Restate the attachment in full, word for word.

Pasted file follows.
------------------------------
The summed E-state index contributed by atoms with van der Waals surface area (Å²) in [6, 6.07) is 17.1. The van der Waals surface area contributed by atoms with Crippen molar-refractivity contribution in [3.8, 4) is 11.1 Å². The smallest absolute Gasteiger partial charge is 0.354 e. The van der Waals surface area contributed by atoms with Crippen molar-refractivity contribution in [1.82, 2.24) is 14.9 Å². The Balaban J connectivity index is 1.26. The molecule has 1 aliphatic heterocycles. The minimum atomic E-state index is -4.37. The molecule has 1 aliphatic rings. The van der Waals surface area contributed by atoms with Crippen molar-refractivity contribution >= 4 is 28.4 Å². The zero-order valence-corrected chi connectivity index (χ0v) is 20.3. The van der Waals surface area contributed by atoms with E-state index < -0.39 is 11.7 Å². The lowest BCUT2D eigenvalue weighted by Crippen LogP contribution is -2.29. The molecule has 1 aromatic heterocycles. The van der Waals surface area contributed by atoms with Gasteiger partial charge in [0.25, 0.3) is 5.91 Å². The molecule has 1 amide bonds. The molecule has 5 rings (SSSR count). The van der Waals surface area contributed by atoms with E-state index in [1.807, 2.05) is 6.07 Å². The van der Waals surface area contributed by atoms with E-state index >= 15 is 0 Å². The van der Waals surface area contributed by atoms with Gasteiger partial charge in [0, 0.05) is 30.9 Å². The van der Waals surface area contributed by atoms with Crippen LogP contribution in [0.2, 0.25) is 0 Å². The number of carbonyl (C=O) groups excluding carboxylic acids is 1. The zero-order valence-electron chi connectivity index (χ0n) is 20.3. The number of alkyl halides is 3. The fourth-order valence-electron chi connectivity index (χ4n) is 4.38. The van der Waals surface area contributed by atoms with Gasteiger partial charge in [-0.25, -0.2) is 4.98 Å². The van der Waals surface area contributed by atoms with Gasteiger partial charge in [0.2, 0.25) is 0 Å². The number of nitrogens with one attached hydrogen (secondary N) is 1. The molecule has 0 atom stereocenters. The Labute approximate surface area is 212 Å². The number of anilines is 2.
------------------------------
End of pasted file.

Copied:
The summed E-state index contributed by atoms with van der Waals surface area (Å²) in [6, 6.07) is 17.1. The van der Waals surface area contributed by atoms with Crippen molar-refractivity contribution in [3.8, 4) is 11.1 Å². The smallest absolute Gasteiger partial charge is 0.354 e. The van der Waals surface area contributed by atoms with Crippen molar-refractivity contribution in [1.82, 2.24) is 14.9 Å². The Balaban J connectivity index is 1.26. The molecule has 1 aliphatic heterocycles. The minimum atomic E-state index is -4.37. The molecule has 1 aliphatic rings. The van der Waals surface area contributed by atoms with Crippen molar-refractivity contribution >= 4 is 28.4 Å². The zero-order valence-corrected chi connectivity index (χ0v) is 20.3. The van der Waals surface area contributed by atoms with E-state index < -0.39 is 11.7 Å². The lowest BCUT2D eigenvalue weighted by Crippen LogP contribution is -2.29. The molecule has 1 aromatic heterocycles. The van der Waals surface area contributed by atoms with Gasteiger partial charge in [0.25, 0.3) is 5.91 Å². The molecule has 1 amide bonds. The molecule has 5 rings (SSSR count). The van der Waals surface area contributed by atoms with E-state index in [1.807, 2.05) is 6.07 Å². The van der Waals surface area contributed by atoms with E-state index >= 15 is 0 Å². The van der Waals surface area contributed by atoms with Gasteiger partial charge in [0, 0.05) is 30.9 Å². The van der Waals surface area contributed by atoms with Crippen LogP contribution in [0.2, 0.25) is 0 Å². The number of carbonyl (C=O) groups excluding carboxylic acids is 1. The zero-order valence-electron chi connectivity index (χ0n) is 20.3. The number of alkyl halides is 3. The fourth-order valence-electron chi connectivity index (χ4n) is 4.38. The van der Waals surface area contributed by atoms with Gasteiger partial charge in [-0.25, -0.2) is 4.98 Å². The van der Waals surface area contributed by atoms with Gasteiger partial charge in [0.2, 0.25) is 0 Å². The number of nitrogens with one attached hydrogen (secondary N) is 1. The molecule has 0 atom stereocenters. The Labute approximate surface area is 212 Å². The number of anilines is 2.